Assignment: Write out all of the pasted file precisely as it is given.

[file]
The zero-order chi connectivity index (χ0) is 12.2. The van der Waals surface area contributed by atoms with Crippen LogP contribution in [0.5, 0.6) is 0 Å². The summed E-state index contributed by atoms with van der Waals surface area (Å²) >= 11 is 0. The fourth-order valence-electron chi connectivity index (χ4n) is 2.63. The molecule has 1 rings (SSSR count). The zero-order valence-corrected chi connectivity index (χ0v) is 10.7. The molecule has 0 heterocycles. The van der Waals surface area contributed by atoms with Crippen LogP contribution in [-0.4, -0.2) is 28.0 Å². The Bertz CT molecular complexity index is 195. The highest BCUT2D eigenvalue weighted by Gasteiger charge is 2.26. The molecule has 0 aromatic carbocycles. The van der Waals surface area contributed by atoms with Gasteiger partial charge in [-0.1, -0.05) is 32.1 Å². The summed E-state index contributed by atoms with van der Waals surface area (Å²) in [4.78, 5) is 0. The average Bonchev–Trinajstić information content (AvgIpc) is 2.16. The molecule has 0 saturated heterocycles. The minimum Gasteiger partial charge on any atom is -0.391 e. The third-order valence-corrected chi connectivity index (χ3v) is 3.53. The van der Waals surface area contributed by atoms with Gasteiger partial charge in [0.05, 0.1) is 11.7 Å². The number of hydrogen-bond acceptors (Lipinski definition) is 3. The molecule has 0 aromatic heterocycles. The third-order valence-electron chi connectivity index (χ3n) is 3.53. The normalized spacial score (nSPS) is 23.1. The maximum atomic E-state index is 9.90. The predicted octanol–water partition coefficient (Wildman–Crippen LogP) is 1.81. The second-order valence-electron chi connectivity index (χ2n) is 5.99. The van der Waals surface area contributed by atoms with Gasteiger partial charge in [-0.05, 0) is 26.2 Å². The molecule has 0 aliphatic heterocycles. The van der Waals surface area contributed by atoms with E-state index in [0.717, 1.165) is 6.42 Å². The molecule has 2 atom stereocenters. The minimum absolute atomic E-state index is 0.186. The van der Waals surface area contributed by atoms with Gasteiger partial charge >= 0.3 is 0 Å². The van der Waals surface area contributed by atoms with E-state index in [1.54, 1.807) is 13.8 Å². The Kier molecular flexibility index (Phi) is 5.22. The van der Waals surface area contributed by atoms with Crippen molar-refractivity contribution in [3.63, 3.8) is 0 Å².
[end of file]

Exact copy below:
The zero-order chi connectivity index (χ0) is 12.2. The van der Waals surface area contributed by atoms with Crippen LogP contribution in [0.5, 0.6) is 0 Å². The summed E-state index contributed by atoms with van der Waals surface area (Å²) >= 11 is 0. The fourth-order valence-electron chi connectivity index (χ4n) is 2.63. The molecule has 1 rings (SSSR count). The zero-order valence-corrected chi connectivity index (χ0v) is 10.7. The molecule has 0 heterocycles. The van der Waals surface area contributed by atoms with Crippen LogP contribution in [-0.4, -0.2) is 28.0 Å². The Bertz CT molecular complexity index is 195. The highest BCUT2D eigenvalue weighted by Gasteiger charge is 2.26. The molecule has 0 aromatic carbocycles. The van der Waals surface area contributed by atoms with Gasteiger partial charge in [-0.1, -0.05) is 32.1 Å². The summed E-state index contributed by atoms with van der Waals surface area (Å²) in [4.78, 5) is 0. The average Bonchev–Trinajstić information content (AvgIpc) is 2.16. The molecule has 0 saturated heterocycles. The minimum Gasteiger partial charge on any atom is -0.391 e. The third-order valence-corrected chi connectivity index (χ3v) is 3.53. The van der Waals surface area contributed by atoms with Gasteiger partial charge in [0.05, 0.1) is 11.7 Å². The number of hydrogen-bond acceptors (Lipinski definition) is 3. The molecule has 0 aromatic heterocycles. The third-order valence-electron chi connectivity index (χ3n) is 3.53. The normalized spacial score (nSPS) is 23.1. The maximum atomic E-state index is 9.90. The predicted octanol–water partition coefficient (Wildman–Crippen LogP) is 1.81. The second-order valence-electron chi connectivity index (χ2n) is 5.99. The van der Waals surface area contributed by atoms with Gasteiger partial charge in [-0.05, 0) is 26.2 Å². The molecule has 0 aliphatic heterocycles. The van der Waals surface area contributed by atoms with E-state index in [0.717, 1.165) is 6.42 Å². The molecule has 2 atom stereocenters. The minimum absolute atomic E-state index is 0.186. The van der Waals surface area contributed by atoms with Gasteiger partial charge >= 0.3 is 0 Å². The van der Waals surface area contributed by atoms with E-state index in [1.54, 1.807) is 13.8 Å². The Kier molecular flexibility index (Phi) is 5.22. The van der Waals surface area contributed by atoms with Crippen molar-refractivity contribution in [3.63, 3.8) is 0 Å².